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The Kelley Blue Book Suggested Retail value represents the amount an auto dealer might ask for a specific vehicle; the actual sale price will vary. A vehicle's popularity, condition, warranty, color and local market conditions are factors involved in determining a final price. The retail value is not a trade-in or private party value.
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Expert Reviews 2 of 2
By Cars.com Staff
June 19, 2007
Vehicle Overview The 2008 Jaguar XK, now in its second year following a 2007 overhaul, is a high-priced luxury sports car that drives as well as it looks. Ground-hugging reflexes, an exceptional automatic transmission and an intoxicating exhaust growl add to its eye-catching looks. A convertible with a fabric roof and a higher-performance XKR version are also available.
Changes are modest for 2008 and include four new soft-top colors and a limited-production Portfolio version of the XKR that adds exterior touches, including exclusive 20-inch wheels, and attempts to address complaints by adding some richer materials inside. (Skip to details on the: XKR)
Exterior Often mistaken for an Aston Martin, the XK's styling garners almost universal admiration. The oval grille opening is similar to that on other Jaguar models, but the broader front bumper distinguishes it from the preceding generation, called the XK8, and is responsible for its resemblance to Astons.
Pronounced haunches promise the power that the car thankfully delivers. Apart from the wheels, there are no options to dress up the XK. The XKR is distinguished by a more aggressive bumper and plasticky silver grille — which frequently draws criticism.
Interior The XK's interior isn't the roomiest in its class, though its front-seat legroom is far better than average and its dimensions are more than workable for adults. The backseat is such only in name. There's no legroom at all unless the front occupants slide forward, and the seat cushions have oddly shaped contours. It's a "2+2," which means Jag doesn't expect you to think they're real rear seats. The convertible's soft top is thick enough that interior noise is not much different than the coupe's.
Design and ergonomics are good, thanks in part to a touch-screen controller, but some of the interior materials could be better in quality — especially in the more expensive XKR.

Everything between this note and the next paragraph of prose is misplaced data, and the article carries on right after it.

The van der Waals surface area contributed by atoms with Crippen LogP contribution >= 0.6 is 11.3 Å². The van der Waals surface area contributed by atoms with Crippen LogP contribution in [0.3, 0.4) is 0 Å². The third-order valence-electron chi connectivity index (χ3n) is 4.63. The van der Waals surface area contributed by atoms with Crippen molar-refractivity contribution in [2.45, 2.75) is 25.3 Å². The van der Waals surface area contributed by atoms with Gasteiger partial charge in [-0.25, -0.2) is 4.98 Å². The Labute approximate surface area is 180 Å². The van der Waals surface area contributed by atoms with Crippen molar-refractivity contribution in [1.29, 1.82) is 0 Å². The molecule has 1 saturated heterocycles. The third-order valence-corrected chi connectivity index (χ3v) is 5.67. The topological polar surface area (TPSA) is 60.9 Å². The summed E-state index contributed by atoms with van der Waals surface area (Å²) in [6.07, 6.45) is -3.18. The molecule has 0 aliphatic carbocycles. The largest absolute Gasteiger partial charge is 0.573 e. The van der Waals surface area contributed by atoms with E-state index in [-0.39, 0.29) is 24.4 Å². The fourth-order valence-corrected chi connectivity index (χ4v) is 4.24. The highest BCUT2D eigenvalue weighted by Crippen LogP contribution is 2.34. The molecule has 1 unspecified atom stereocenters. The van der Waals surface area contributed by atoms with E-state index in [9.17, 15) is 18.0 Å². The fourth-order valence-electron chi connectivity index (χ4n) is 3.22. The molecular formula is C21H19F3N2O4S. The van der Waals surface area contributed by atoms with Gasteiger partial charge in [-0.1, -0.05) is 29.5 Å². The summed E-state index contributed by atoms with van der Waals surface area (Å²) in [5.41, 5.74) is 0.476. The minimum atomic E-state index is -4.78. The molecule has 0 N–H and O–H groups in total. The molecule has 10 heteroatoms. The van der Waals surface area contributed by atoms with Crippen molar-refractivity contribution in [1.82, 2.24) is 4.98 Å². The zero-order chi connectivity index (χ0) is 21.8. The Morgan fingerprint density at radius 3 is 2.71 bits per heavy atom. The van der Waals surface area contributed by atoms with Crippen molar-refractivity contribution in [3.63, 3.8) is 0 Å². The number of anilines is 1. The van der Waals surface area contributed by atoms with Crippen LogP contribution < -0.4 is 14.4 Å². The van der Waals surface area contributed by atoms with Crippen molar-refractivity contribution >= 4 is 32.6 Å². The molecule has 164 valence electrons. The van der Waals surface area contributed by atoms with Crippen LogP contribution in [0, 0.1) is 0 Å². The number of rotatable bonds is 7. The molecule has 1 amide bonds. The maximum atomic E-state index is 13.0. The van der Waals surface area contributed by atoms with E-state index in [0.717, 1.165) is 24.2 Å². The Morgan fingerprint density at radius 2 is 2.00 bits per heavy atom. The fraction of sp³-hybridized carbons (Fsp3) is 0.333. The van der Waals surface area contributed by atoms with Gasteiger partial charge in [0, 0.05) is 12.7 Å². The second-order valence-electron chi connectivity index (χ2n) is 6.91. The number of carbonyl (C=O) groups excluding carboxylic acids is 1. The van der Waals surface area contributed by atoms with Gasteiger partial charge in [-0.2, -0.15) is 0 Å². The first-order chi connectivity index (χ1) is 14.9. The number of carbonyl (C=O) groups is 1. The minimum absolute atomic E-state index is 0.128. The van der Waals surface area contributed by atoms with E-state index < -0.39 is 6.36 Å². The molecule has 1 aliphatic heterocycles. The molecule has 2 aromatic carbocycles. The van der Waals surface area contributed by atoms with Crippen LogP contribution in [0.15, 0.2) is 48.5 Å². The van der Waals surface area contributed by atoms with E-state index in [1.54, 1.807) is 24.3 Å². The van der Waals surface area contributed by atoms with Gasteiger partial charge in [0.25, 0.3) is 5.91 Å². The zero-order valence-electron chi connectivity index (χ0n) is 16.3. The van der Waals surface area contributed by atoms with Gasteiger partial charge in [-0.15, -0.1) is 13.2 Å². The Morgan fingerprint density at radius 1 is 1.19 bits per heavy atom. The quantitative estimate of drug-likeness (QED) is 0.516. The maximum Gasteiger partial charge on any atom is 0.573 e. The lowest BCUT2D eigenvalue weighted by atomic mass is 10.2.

Keyless push-button door unlocking and engine start are standard with the Jaguar Smart Key system.
Bluetooth wireless technology for mobile phones is standard in all models. An Alpine Dolby Pro Logic II sound system and Sirius Satellite Radio are optional.
Under the Hood The XK is powered by a 4.2-liter V-8 that produces 300 horsepower. It can accelerate from zero to 60 mph in 5.9 seconds and has an electronically limited top speed of 155 mph.
The XK is equipped with an exceptionally fast-acting six-speed automatic transmission. Manual shifting is possible via steering-wheel-mounted paddles, which are a little too easy to trigger by accident.
Safety Four-channel, ventilated antilock brakes are standard, and all models include brake assist to aid in emergency stops. Optional active headlights can swivel depending on road speed and the angle the steering wheel is turned. Additional safety options include a tire pressure monitoring system, run-flat tires and a dynamic head restraint system that protects occupants against whiplash injuries.
XKR Jaguar's XKR builds upon the XK with a supercharged version of the 4.2-liter V-8 that makes 420 hp, along with a modified suspension that firms up the ride but sharpens the handling. Other changes include a modified exterior with plasticky mesh grilles, modified fog lights, larger wheels, quad exhaust and dual hood louvers. A six-speed automatic transmission is standard, and Jaguar says the XKR accelerates from zero to 60 mph in 4.9 seconds (5.0 seconds for the convertible).
In addition to the exterior and interior upgrades, the XKR Portfolio adds Alcon-brand brakes, a Bowers & Wilkins premium stereo and exclusive black paint. Only 255 will be imported to the U.S. Back to top
Expert Reviews 2 of 2
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